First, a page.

Cats are pretty intelligent, so I’ve never been able to figure out how they fool themselves into thinking that a little sparkly green ball is an object of prey, especially when they get all carried away and race all over the house, growl at other cats when they come near the catch, and stash it in a safe place when they are done.
“Trust me,” Giuseppe says, “any animal that can get completely freaky over a green sparkle ball is either not very bright or is extremely imaginative—and I dare anyone to say that I’m not too bright!” It turns out that green sparkle ball has a big purpose in Giuseppe’s day.
Out in the wild, cats scratch tree bark, prowl and stalk for hours and kill small animals for food, spray to mark territory, make nests of soft materials to sleep in, use any loose material for a litterbox, spend hours alone and also spend time socializing with other cats, engage in rough play and often fight bitterly.
It turns out that green sparkle ball is somewhat of a substitute for all that feline activity we’d rather they kept outside when then came to live in our houses. It’s important to give cats an outlet for their natural activities for their physical and mental health, and considering that this is Happy Cat Month, feline appropriate toys and activities are on the list of things that keep your cat happy.
I figure it’s a starting point for the imagination, something to follow down the rabbit hole like Alice into a wonderland of discovery. In watching Giuseppe play with his ball as I’ve watched so many other kitties with sisal toys and feathers and paper bags and boxes and rolled up balls of paper, I’ve realized that it’s no different from some of the things I do in pursuit of a creative end for my artwork, especially in writing poetry, to inspire a train of thought that I can chase down neural pathways, toss around and chase some more until I have exhausted its interest for me.
No wonder I get along so well with my cats. I actually wrote a poem about this several years ago; while he pursued his instinctive objective, so did I.
GREEN SPARKLE BALL
Loping along, he freezes in mid-stride at the sight of it,
silently flattens himself, tail straight out behind,
ears alert, pupils dilated in amber eyes glowing from black fur,
his whole world centered on his prey,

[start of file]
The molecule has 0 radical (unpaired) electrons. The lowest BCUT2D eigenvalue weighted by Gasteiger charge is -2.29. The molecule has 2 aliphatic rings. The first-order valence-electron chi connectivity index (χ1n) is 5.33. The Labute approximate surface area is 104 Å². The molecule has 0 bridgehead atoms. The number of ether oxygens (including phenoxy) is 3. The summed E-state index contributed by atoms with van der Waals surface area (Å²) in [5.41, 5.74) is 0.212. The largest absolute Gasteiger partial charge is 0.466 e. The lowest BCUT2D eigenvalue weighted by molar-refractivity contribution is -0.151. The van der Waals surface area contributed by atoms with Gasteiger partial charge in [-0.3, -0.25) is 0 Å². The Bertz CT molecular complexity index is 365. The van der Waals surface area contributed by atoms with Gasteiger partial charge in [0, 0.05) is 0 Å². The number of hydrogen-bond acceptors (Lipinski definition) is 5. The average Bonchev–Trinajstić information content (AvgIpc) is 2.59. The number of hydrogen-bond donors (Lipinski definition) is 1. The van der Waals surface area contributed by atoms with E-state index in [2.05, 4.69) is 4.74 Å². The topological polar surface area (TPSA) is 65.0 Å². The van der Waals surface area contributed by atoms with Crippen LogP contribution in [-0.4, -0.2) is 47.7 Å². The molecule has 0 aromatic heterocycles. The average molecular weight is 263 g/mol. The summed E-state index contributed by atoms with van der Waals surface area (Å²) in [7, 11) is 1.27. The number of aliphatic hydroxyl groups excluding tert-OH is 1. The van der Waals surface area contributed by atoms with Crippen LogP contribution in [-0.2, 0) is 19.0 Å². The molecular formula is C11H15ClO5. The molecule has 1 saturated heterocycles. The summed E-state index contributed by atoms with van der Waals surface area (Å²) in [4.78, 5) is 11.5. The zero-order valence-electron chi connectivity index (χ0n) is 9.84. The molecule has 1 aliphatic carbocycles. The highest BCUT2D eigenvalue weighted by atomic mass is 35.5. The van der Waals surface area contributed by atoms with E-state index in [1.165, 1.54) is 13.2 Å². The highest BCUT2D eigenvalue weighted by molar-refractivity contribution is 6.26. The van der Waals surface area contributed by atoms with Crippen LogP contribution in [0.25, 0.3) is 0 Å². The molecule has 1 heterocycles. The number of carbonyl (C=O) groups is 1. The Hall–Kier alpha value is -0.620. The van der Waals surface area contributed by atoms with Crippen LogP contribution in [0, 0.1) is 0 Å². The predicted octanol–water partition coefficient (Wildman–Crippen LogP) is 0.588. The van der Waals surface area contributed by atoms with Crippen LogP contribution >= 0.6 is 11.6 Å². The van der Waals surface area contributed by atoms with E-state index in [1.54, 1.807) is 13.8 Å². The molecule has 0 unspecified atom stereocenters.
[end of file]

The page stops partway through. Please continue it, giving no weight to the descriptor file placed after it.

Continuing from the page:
a little wiggle of the hind end and he creeps forward
one soundless step, then another,
now, completely ready, he springs onto his prey,
a small bright green fuzzy ball with sparkly silver threads poking out all around.
Something about this toy sets off the receptors in Giuseppe’s brain
even though it’s been sitting innocently on the carpet
not moving or making sounds or being in any way provocative,
at the sight of it he’s transformed into the efficient killing machine
which is any feline.
Up into the air goes the green sparkle ball,
he swats, chases, corners it,
a big cat at 18 months, Giuseppe is 13 pounds of dense muscle,
but he picks it up delicately in his teeth and bounds up the stairs two or three at a time,
I hear him galloping around, even hear the bedsprings
as he pursues his prey around the second floor.
I’ve known this cat since he was two days old,
he has never been closer to the outdoors than a screened window,
he has never had to hunt for his dinner
except to find his way to the kitchen.
His mother had no chance to catch some unlucky mouse or chipmunk
and bring it home for an educational demonstration.
Why, then, this activity?
Later, he is sprawled on the bed with his brothers
and I find the green sparkle ball floating in the water bowl;
he does this with his toy, drops it in the bowl when he’s done playing
as if it’s stashed in a place where it can’t escape while he naps
and he can take up where he left off when he awakens.
Cats are not easily fooled.
When you get them a toy that looks like a real mouse
and toss it and push it around then retrieve it yourself,
they watch politely
and when you are done, resume their nap.
This object looks nothing like any prey he might ever chase.
So why is he chasing it?
And why does Cookie play pick-up soccer with a ping-pong ball,
and Kelly leap all around about a scrap of paper,
and the elusive panther caught on motion-sensor camera run after a blowing leaf
and the lion chase his tail?
Surely they see the green sparkle ball for what it is,
or are they so focused on their pretense
that for the concentrated time of play
the toy is convincingly real
and their activity vital?
Do I have a green sparkle ball,
something that relieves me from rational thought
and plunges me wholly into a world
entirely formed of my imagination?
Is that something that humans lost
in the development of rational thought,
our oversized brains finding this process unnecessary,
or is it there beneath our every discovery,
guiding our creative efforts?
When we let our mind play,
our thoughts creating a reality out of the raw materials available,
does that deep focus on the green sparkle ball
pull together seemingly unrelated bits we’ve gathered
and put them in an order we’d never otherwise see?
Did Einstein have a green sparkle ball,
that his thoughts pursued
until it led him to his theory?
Starting the first fire, inventing the wheel,
Proving the world is round, finding a vaccination for smallpox,
Composing a symphony, sculpting the iconic figure,
Creating any device that changes the world around it,
Does it start with chasing the green sparkle ball?
poem © 2009 B.E. Kazmarski
I read this poem at my 2009 poetry reading, “Change of Season”.